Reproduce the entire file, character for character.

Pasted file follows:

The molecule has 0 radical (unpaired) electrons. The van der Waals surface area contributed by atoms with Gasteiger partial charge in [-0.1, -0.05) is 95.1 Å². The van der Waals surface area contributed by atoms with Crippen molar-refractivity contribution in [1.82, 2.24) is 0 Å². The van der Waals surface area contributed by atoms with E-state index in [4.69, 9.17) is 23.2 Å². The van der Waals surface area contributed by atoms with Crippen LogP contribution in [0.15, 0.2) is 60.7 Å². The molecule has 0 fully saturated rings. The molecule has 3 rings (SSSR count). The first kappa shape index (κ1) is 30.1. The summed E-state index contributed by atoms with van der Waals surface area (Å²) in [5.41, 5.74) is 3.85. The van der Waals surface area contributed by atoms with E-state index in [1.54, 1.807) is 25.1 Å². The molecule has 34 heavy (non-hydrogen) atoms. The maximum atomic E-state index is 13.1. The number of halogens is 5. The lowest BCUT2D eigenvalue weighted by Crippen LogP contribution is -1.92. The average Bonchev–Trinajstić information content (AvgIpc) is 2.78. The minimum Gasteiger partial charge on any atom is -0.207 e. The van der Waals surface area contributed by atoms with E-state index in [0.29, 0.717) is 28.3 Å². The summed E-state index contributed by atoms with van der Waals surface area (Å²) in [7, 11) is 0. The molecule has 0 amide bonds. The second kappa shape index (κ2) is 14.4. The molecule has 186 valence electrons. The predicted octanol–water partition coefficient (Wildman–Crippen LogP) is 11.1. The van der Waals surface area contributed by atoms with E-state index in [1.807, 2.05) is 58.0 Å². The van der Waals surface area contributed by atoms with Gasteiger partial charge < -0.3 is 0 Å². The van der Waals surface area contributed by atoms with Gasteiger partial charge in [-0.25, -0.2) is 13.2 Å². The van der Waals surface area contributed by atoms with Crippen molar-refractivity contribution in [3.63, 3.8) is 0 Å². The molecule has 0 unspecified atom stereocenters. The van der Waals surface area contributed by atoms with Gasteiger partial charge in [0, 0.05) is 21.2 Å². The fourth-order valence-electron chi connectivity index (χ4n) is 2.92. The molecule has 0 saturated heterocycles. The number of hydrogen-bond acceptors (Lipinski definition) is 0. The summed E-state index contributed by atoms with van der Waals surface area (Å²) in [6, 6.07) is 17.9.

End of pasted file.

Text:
The molecule has 0 radical (unpaired) electrons. The van der Waals surface area contributed by atoms with Gasteiger partial charge in [-0.1, -0.05) is 95.1 Å². The van der Waals surface area contributed by atoms with Crippen molar-refractivity contribution in [1.82, 2.24) is 0 Å². The van der Waals surface area contributed by atoms with E-state index in [4.69, 9.17) is 23.2 Å². The van der Waals surface area contributed by atoms with Crippen LogP contribution in [0.15, 0.2) is 60.7 Å². The molecule has 0 fully saturated rings. The molecule has 3 rings (SSSR count). The first kappa shape index (κ1) is 30.1. The summed E-state index contributed by atoms with van der Waals surface area (Å²) in [5.41, 5.74) is 3.85. The van der Waals surface area contributed by atoms with E-state index in [1.54, 1.807) is 25.1 Å². The molecule has 34 heavy (non-hydrogen) atoms. The maximum atomic E-state index is 13.1. The number of halogens is 5. The lowest BCUT2D eigenvalue weighted by Crippen LogP contribution is -1.92. The average Bonchev–Trinajstić information content (AvgIpc) is 2.78. The minimum Gasteiger partial charge on any atom is -0.207 e. The van der Waals surface area contributed by atoms with E-state index in [0.29, 0.717) is 28.3 Å². The summed E-state index contributed by atoms with van der Waals surface area (Å²) in [7, 11) is 0. The molecule has 0 amide bonds. The second kappa shape index (κ2) is 14.4. The molecule has 186 valence electrons. The predicted octanol–water partition coefficient (Wildman–Crippen LogP) is 11.1. The van der Waals surface area contributed by atoms with E-state index in [1.807, 2.05) is 58.0 Å². The van der Waals surface area contributed by atoms with Gasteiger partial charge < -0.3 is 0 Å². The van der Waals surface area contributed by atoms with Gasteiger partial charge in [-0.25, -0.2) is 13.2 Å². The van der Waals surface area contributed by atoms with Crippen molar-refractivity contribution in [3.63, 3.8) is 0 Å². The molecule has 0 unspecified atom stereocenters. The van der Waals surface area contributed by atoms with Gasteiger partial charge in [0, 0.05) is 21.2 Å². The fourth-order valence-electron chi connectivity index (χ4n) is 2.92. The molecule has 0 saturated heterocycles. The number of hydrogen-bond acceptors (Lipinski definition) is 0. The summed E-state index contributed by atoms with van der Waals surface area (Å²) in [6, 6.07) is 17.9.